Rama, Sita, Lakshmana and Hanuman in the forest. India, Rajasthan, Bundi, c. 1680. Source: Dan Ehnbom, private collection.
Can you figure out who is who?
Blue Bar

The Ramayana is one of South Asia's oldest epic poems.  The work--transmitted and transformed orally for centuries before being written down sometime in the fourth century bce--is a mix of politics, history, myth, religion and adventure that tells the story of Rama, Sita and Hanuman.  The poem also very much resembles Homer's The Odyssey and Iliad in its structure and form; but unlike Homer's work, the Ramayana has continued to undergo transformation and further development since its origin.  The version used in this course is by R. K. Narayan and based on an eleventh-century Tamil edition of the epic.

The Ramayana is often called the "adikavya" (first poem) and Valmiki--the "adikavi" (first poet). Valmiki, the traditional author of the poem, lived maybe 1000 bce, although versions of the long epic poem pre-date Valmik. The final version can be roughly dated to early forms of the Mahabharata. According to Hindu tradition, Rama is an incarnation (Avatar) of the God Vishnu. The main purpose of this incarnation is to demonstrate the righteous path (dharma) for all living creatures on earth.

The Ramayana is the shorter of the two great epic poems of India, the other being the Mahabharata. (If you take Professor Nayak's mythology course, you get to read the Mahabharata). The Ramayana, in Sanskrit, consists of some 24,000 couplets divided into seven books. The epic focuses on the birth, youth and adventures of Rama. Most of the characters, including Rama, Sita, Hanuman, etc are incarnations of the Hindu gods. If you thought Greek mythology was complicated, this is far more interesting!

The Ramayana, as one of the two major Hindu myths of Ancient India, played an important role in giving meaning to the people's life. Myth, as an essential element of a society, served to explain one's place in the world and how the world worked. Myth made the world less mysterious and the unknowable--knowable. For some excellent background on the functions/theory of myth, see Joseph Campbell's four functions of myth:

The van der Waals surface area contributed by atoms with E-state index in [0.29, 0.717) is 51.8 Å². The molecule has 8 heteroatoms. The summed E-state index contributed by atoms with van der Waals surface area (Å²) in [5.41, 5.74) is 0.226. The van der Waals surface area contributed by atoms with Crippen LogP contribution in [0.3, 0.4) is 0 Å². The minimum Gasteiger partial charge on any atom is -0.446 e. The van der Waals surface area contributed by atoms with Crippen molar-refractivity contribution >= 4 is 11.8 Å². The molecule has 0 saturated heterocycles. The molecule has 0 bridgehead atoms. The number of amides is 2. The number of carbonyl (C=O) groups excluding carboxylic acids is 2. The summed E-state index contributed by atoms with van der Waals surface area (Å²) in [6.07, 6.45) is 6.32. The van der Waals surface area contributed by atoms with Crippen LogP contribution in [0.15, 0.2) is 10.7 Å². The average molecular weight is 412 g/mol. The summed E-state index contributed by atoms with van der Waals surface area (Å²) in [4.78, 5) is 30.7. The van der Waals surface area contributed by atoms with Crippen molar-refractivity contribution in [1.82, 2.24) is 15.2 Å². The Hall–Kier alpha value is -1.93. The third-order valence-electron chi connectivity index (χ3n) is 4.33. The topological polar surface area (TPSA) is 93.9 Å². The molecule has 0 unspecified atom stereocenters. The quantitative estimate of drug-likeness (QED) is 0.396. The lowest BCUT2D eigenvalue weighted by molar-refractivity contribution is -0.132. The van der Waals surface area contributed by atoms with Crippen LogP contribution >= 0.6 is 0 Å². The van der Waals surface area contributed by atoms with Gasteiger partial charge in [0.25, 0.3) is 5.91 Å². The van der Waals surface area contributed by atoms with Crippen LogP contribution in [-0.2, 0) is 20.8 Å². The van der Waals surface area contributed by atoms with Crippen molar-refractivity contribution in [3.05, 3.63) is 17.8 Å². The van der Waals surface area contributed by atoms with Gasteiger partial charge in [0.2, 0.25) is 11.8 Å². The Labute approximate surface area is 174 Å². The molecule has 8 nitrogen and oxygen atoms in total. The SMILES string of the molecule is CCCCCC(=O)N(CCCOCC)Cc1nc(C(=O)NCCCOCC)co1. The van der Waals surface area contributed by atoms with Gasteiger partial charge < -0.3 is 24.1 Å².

Fun fact about the Ramayana:

According to legend, the poet who wrote the Ramayana was originally a thief. One day he tried to rob a sadhu, who of course owned nothing. The sadhu gave him a mantra: "Mara" (evil). Valmiki liked it and kept repeating it, and he gradually became a better person. Then he realized that when he was saying "mara mara mara" he was also saying "rama rama rama." He then wrote the Ramayana in honor of the god who had changed his life.

Some more fun facts:

The Ramayana is extremely popular. India nearly shut down when a dramatized series of the Ramayana appeared on television in the 1980s. Recitation of the Ramayana earns great merit....Gandhi called it the greatest book in the world. Tulsi Das, medieval author of the Hindi translation, said, "Whenever I remember Rama's name, the desert of my heart blooms lush and green."

While it is difficult to make any specific historical connections to the story of the Ramayana, take a moment and read abut Rama's bridge.


Some notes on Hindu mythology (used with the permission of Professor Meena Nayak):

  • Gods are anthropomorphic, but their human traits are only visible when they are in the form of humans, which they take to combat the dark forces, like Krishna (an incarnation of Vishnu, the Preserver) does in The Mahabharata.
  • Gods are immortal BUT NOT Eternal. They die at the end of the four eons which make up a Hindu universe. (You will learn more about this in the Introduction to Hindu Mythology)
  • They, like Greek gods, interfere in human matters, and sometimes for selfish reasons.
  • Also similar to Greek gods, they too can be kept happy with rituals. However, the temples are built not so much to honor them but as a way for people to remember their existence. Unlike in Greek society, temples are not all important in Hindu society.
  • The Hindu equivalent to honor & glory is the practice of Dharma, which is really a sustenance of social order through right action. (Also see explanation of Dharma and Karma above). Dharma brings honor & glory and that brings men closer to the gods.
  • Another way of communicating with the gods is sacrificing one’s self, body and soul to a god and gaining that god's good will and boons. The Hindu term for this concept is bhakti.
  • Above the gods, there is a supreme being, who rules and will always rule, even at the end of the four ages (kalpas, each one is 4,320,000,000 years), after which the universe will be annihilated and that One Supreme Being (Brahman--different from the Creator god, Brahma) will create a new Universe again.
  • Some lesser gods are only different manifestations of qualities, elements of nature, etc. However, the main gods, such as Shiva and Vishnu, are complete and three dimensional.
  • Destiny or rather TIME is supreme. Even the gods do not have rule over that.
  • BUT humans through the theory of Karma (the law of cause & effect) can in a way pre-ordain their destiny. So in some ways humans have the power to become more powerful than the gods.
  • Everything is recycled. Nothing dies. Hindus believe in the reincarnation of the soul. The gods do not and cannot interfere in their births and rebirth. These are determined by man's own Dharma and Karma.


Some recommended online lectures, websites and versions/translations of the epic:


This page is copyright © 2010-12, C.T. Evans
For information contact cevans@nvcc.edu